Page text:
until Abu Dhabi Autonomous Racing League

Formula E

The rules impasse that's putting Formula E line-ups in limbo

by Sam Smith
5 min read

until Abu Dhabi Autonomous Racing League

Three Formula E teams are awaiting an FIA ruling on a complicated regulatory flashpoint that will decide who drives for them in the second part of the Berlin double-header in May.

The first race of the weekend will clash directly with the third round of the World Endurance Championship at Spa. This season eight drivers - over a third of the Formula E field - are competing in both the WEC and FE.

As it stands that means Sebastien Buemi, Robin Frijns, Nyck de Vries and Nico Mueller are set to miss at least the Saturday race because of the clash as their contracts require them to prioritise their WEC deals.

But plans for those drivers to travel to Berlin overnight and replace the substitute drivers that will be drafted into their Formula E seats for the first race in Berlin on Saturday might be negated if flexibility in the FIA’s regulations is not activated.

As it stands, the regulations state that double-headers are treated as one event meaning that a change of drivers from one race to the next is not possible after administrative checks, bar a force majeure situation.

The Race understands that the FIA is in the process of proposing a solution to potentially allow the Spa drivers to enter the Sunday race and only miss one of the Berlin rounds.

That though could be challenged by rival teams who have deliberately distanced themselves from drivers that aim to run full dual programmes.

The Andretti, DS Penske, Porsche and Jaguar teams have all either barred their drivers from competing in clashing series too, or insisted Formula E is prioritised in their contracts.

Envision’s managing director Sylvain Filippi told The Race recently that he was under the impression that “there was an FIA Calendar Commission looking after this, with clear established people in it. But clearly, they didn't do their work”.

Envision is the team worst affected as both its drivers - Buemi and Frijns - face missing the Berlin races.

“Is it ideal that we are replacing drivers?” Filippi continued. “Absolutely not. I'm very, very annoyed by this and everyone knows it.

“I know other teams in this paddock are as well.”

Frijns was equally vocal about the fact a clash has occurred in the first place, saying that for him it was “just sad and kind of ridiculous that we are in this situation with two world championships within the same organisation [the FIA]”.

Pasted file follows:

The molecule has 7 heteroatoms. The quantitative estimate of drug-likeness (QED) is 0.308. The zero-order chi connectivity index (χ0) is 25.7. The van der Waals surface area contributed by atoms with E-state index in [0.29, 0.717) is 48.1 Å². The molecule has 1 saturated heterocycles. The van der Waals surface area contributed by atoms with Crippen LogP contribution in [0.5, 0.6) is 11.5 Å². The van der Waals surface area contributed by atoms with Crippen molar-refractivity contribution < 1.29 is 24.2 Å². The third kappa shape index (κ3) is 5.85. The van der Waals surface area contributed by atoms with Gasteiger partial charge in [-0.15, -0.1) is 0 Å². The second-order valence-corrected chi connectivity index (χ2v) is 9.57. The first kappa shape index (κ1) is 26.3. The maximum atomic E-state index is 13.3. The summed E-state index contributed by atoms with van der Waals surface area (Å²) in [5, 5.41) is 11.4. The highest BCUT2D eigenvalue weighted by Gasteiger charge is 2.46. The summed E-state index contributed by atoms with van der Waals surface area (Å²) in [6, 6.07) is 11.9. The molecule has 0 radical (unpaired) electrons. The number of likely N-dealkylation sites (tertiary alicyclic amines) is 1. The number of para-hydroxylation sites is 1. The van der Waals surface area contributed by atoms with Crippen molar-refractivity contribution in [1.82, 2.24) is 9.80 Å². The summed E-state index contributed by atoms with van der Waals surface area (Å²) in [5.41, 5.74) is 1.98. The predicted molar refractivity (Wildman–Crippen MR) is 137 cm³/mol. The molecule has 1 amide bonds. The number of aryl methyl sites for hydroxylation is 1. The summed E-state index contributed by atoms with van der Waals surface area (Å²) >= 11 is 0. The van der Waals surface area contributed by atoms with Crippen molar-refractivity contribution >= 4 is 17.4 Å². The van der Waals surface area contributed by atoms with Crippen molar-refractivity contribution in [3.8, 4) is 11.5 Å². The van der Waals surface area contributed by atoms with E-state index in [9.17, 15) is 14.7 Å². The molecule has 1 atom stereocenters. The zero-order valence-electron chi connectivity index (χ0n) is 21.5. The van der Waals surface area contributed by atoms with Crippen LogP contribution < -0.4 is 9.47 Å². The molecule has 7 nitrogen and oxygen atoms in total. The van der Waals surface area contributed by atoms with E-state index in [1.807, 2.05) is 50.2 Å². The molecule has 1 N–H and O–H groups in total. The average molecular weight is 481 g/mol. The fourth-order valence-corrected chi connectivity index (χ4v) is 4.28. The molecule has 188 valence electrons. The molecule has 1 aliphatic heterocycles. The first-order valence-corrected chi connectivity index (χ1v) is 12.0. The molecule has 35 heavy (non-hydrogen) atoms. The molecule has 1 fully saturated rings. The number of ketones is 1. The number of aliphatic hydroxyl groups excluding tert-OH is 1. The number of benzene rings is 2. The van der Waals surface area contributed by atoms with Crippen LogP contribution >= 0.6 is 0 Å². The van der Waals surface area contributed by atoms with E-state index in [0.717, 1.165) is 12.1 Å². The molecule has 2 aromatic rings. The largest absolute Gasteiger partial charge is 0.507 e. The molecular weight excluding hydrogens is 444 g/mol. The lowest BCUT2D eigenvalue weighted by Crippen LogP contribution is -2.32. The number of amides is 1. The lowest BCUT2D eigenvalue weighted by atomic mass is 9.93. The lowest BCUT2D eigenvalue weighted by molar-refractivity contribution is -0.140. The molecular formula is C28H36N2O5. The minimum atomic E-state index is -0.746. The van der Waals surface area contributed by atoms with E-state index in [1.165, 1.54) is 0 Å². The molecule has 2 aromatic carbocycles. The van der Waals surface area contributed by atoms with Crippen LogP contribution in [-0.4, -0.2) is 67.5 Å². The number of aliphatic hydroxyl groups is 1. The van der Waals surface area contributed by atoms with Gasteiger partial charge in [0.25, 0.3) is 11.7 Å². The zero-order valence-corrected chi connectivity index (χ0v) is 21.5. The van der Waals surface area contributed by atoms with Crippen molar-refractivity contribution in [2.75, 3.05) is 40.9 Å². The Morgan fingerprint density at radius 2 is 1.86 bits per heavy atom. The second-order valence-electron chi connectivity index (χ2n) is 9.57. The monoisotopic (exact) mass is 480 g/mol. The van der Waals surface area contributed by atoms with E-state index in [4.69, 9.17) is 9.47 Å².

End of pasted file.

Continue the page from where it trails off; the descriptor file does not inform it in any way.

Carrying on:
The Berlin/Spa clash is the second time that a direct clash has affected drivers’ capacity to race in Formula E. In 2017, both Buemi and Toyota WEC stablemate Jose Maria Lopez had to miss the inaugural New York City E-Prix as it was on the same weekend as the WEC's Nurburgring race.

That particularly affected Buemi, who lost ground to title rival Lucas di Grassi and saw his championship lead reduced from 32 points to 10. Di Grassi ultimately won that title.

Some drivers that do both Formula E and WEC, such as DS Penske/Peugoet’s Stoffel Vandoorne and Jean-Eric Vergne, Mahindra/Lamborghini’s Edoardo Mortara and Andretti/JOTA’s Norman Nato, are contractually bound to prioritise the Berlin races over Spa.


With many of the potential replacements for Frijns, Buemi, de Vries and Mueller already racing at Spa, the list of potential replacements is short.

No Formula 2 or Formula 3 races are scheduled for that weekend but Zane Maloney and Victor Martins are the only F2 or F3 drivers with recent Formula E experience (with Andretti and Nissan respectively) and neither is expected to be loaned for such a short-term period.

The most obvious replacements for Envision would be Jaguar reserve and development drivers Joel Eriksson and Tom Dillmann, as Jaguar supplies Envision’s powertrains.

Both drivers have prior Formula E experience and each know the Jaguar I-Type 6 intimately.

That would leave the works Jaguar team without cover or simulator duties for the start of the weekend but talks to find a solution with both Eriksson and Dillmann are believed to have taken place.

Alice Powell has a development role with Envision, but is not thought to be in contention as a race stand-in.

Aston Martin Formula 1 reserve driver Felipe Drugovich (pictured above) tested with Maserati MSG last season but has no ties to the team now and could be called upon by Envision to replace one of its two Spa bound drivers.

Mahindra is likely to run F2 racer Kush Maini in de Vries’ car, although Jordan King (below) may also be in the frame having had much more practical experience of driving the Gen3 car than Maini.

Abt Cupra could call upon Kelvin van der Linde, who replaced an injured Frijns in three FE races last season. Despite the South African holding a drive in WEC with the Akkodis ASP Lexus LMGT3 team, The Race understands that he has some flexibility to race in Berlin should the opportunity arise.

Outside of that, Abt Cupra is also scheduled to run Red Bull backed F3 driver Tim Tramnitz, who got a first taste of Formula E in the Berlin rookie test last April, in this year’s rookie running at Misano and Berlin.

Should van der Linde not be available, the 19-year-old could become the youngest ever Formula E race starter.

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